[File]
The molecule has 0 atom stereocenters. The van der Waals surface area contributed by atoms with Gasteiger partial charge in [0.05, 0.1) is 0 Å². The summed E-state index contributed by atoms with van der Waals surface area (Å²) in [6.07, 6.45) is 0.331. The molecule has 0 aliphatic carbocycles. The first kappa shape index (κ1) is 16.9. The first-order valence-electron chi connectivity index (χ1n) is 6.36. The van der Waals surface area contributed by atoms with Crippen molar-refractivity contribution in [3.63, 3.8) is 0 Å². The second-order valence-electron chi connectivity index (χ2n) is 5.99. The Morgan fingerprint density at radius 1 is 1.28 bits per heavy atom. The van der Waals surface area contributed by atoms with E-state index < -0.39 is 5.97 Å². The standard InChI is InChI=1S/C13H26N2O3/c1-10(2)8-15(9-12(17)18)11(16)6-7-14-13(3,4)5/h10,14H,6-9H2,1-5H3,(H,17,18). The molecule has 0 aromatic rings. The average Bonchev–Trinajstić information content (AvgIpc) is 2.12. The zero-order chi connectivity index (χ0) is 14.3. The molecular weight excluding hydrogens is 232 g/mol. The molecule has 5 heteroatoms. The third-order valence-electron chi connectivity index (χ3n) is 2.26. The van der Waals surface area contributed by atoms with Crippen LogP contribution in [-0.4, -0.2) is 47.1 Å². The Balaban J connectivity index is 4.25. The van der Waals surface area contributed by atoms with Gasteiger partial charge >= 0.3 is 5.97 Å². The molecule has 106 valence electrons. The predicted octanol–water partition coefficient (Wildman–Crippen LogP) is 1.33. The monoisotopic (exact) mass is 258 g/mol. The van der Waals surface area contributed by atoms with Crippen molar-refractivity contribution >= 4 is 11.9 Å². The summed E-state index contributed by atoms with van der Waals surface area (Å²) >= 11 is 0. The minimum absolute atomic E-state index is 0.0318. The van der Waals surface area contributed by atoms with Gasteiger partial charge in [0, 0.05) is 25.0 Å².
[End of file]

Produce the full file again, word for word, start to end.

The molecule has 0 atom stereocenters. The van der Waals surface area contributed by atoms with Gasteiger partial charge in [0.05, 0.1) is 0 Å². The summed E-state index contributed by atoms with van der Waals surface area (Å²) in [6.07, 6.45) is 0.331. The molecule has 0 aliphatic carbocycles. The first kappa shape index (κ1) is 16.9. The first-order valence-electron chi connectivity index (χ1n) is 6.36. The van der Waals surface area contributed by atoms with Crippen molar-refractivity contribution in [3.63, 3.8) is 0 Å². The second-order valence-electron chi connectivity index (χ2n) is 5.99. The Morgan fingerprint density at radius 1 is 1.28 bits per heavy atom. The van der Waals surface area contributed by atoms with E-state index < -0.39 is 5.97 Å². The standard InChI is InChI=1S/C13H26N2O3/c1-10(2)8-15(9-12(17)18)11(16)6-7-14-13(3,4)5/h10,14H,6-9H2,1-5H3,(H,17,18). The molecule has 0 aromatic rings. The average Bonchev–Trinajstić information content (AvgIpc) is 2.12. The zero-order chi connectivity index (χ0) is 14.3. The molecular weight excluding hydrogens is 232 g/mol. The molecule has 5 heteroatoms. The third-order valence-electron chi connectivity index (χ3n) is 2.26. The van der Waals surface area contributed by atoms with Crippen LogP contribution in [-0.4, -0.2) is 47.1 Å². The Balaban J connectivity index is 4.25. The van der Waals surface area contributed by atoms with Gasteiger partial charge >= 0.3 is 5.97 Å². The molecule has 106 valence electrons. The predicted octanol–water partition coefficient (Wildman–Crippen LogP) is 1.33. The monoisotopic (exact) mass is 258 g/mol. The van der Waals surface area contributed by atoms with Crippen molar-refractivity contribution >= 4 is 11.9 Å². The summed E-state index contributed by atoms with van der Waals surface area (Å²) >= 11 is 0. The minimum absolute atomic E-state index is 0.0318. The van der Waals surface area contributed by atoms with Gasteiger partial charge in [0, 0.05) is 25.0 Å².